The ideal temperature for the locusts would be between 30-35°C (86-95°F) during the day, and 20-25°C (68-77°F) at night.
In the required equipment, I requested a heat lamp, but why not a heat mat or a heating cable instead?
It turns out that, unlike crickets or cockroaches, the locusts are diurnal and so they need light to develop properly.
So, why not kill two birds with one stone, and bring light and heat to your locusts at the same time? I recommend a 40/60-watt lamp to get the ideal temperature. Place it inside at the top, or above your terrarium, that way the locusts will have the possibility to distant themselves from the lamp as they please to get the perfect temperature that they need.
Before they even start to reproduce, there’s a major element, that I promised to explain when we were talking about the equipment: it’s the laying nest!
Keep in mind that the locust’s abdomen is going to double in size, so you can imagine the depth needed in each nest. As a consequence, choose any container of minimum 10-15cm (3.9-5.9”) in height.
Fill your nest with blond peat or sand, which must stay damp all the time, but too much water might create a swamp and drown the eggs, just keep it moist.
The laying process will last 3h on average: 1h30 to dig its hole and “nest”, 30min to lay and 1h to pull out and plug the hole.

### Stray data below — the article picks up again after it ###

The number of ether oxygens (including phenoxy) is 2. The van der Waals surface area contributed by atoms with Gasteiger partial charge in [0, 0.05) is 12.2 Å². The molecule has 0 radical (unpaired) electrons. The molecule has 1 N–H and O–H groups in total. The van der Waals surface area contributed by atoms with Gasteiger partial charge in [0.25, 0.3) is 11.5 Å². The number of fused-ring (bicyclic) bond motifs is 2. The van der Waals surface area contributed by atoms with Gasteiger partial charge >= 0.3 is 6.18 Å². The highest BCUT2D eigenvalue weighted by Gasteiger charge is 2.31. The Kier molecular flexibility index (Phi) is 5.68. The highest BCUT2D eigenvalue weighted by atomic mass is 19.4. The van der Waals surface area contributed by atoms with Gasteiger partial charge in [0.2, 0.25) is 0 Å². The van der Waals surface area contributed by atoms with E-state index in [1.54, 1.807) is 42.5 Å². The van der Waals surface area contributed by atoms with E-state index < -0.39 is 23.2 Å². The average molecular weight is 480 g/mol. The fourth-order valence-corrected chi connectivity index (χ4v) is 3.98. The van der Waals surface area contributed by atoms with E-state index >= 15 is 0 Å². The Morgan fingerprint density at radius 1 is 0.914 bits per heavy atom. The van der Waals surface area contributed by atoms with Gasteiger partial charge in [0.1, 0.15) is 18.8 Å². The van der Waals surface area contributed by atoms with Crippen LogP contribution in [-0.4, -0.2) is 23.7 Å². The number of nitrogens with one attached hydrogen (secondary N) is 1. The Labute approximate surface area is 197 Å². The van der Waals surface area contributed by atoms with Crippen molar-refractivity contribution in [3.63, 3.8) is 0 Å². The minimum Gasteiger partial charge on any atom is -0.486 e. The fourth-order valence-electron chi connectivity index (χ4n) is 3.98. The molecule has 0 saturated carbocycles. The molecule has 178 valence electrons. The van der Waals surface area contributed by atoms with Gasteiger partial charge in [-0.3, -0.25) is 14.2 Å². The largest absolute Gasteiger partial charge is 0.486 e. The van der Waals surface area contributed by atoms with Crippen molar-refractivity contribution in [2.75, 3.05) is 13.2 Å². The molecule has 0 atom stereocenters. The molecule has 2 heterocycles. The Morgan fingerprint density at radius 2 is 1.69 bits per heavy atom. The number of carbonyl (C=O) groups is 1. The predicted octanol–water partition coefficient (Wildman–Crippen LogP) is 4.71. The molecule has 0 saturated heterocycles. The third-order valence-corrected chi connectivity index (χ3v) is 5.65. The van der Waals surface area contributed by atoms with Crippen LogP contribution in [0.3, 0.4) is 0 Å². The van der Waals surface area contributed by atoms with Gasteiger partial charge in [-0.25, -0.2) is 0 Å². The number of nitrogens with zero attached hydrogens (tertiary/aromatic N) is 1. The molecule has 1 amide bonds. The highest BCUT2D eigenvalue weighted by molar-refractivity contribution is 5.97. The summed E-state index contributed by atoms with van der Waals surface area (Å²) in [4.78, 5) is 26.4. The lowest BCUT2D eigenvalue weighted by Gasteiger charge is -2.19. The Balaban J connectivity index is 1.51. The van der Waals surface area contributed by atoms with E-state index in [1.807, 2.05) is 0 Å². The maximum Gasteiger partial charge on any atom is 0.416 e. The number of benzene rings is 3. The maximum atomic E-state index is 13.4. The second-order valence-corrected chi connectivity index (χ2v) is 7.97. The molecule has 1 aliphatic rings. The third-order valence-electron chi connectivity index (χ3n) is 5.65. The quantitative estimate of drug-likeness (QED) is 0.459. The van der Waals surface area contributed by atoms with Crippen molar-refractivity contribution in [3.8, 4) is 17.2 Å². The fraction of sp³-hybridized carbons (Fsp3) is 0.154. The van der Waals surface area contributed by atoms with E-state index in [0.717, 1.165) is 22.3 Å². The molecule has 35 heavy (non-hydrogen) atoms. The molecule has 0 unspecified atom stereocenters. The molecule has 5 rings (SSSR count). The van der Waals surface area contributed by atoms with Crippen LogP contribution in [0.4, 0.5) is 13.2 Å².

Each time a female lays, there’s not just one egg, but a batch of 60 to 120 eggs, also called egg capsule in that case.
If you manage your little farm effectively, it’s surely going to proliferate a lot.
Once a week, remove the laying nest, and place it inside the empty terrarium that you have set aside. You’re going to have to replace it with another while the eggs are preparing to hatch. The eggs incubation lasts 3 weeks on average, so you’ll soon have the chance to see a lot of baby locusts coming out.
To keep this incubation terrarium warm, you can use a heat mat. As there are no living locusts yet, the day/night cycle doesn’t matter. However, try to maintain the heat over 30°C (86°F) continuously, or the eggs may not develop.
Phase serparation or not ?
Some will prefer to separate the phases, the adults in one box, the rest in another.
The choice of phase separation will mainly depend on your farm size and your need for locusts.
Separating the phases will allow a strict control and allow you to choose appropriate preys very easily. But it will also take more space and time of course, that’s why it’s only really useful in bigger productions.
If you intend to keep a small farm, I would say that there is no need to separate everyone. Unlike crickets, cannibalism isn’t an issue within a group of locusts, so you don’t have much to worry about.
To make sure that your little farm is functioning well and doesn’t stink, you need to do a few things every day. These don’t take too much time, although they’re essentials.
- Change food (to avoid rot)
- Remove molts and corpses
- Give them water (depending on the means chosen)
- Humidify laying nests
If you can do the following things once a week, then you’ll have everything you need to make a perfect little farm.
- Remove droppings
- Change laying nests
If this article helped you understand and keep these little bugs better, don’t hesitate to follow me on this blog and on social media so that you don’t miss any of my articles. If you have any questions, please ask me in the comments. See you very soon for a new article!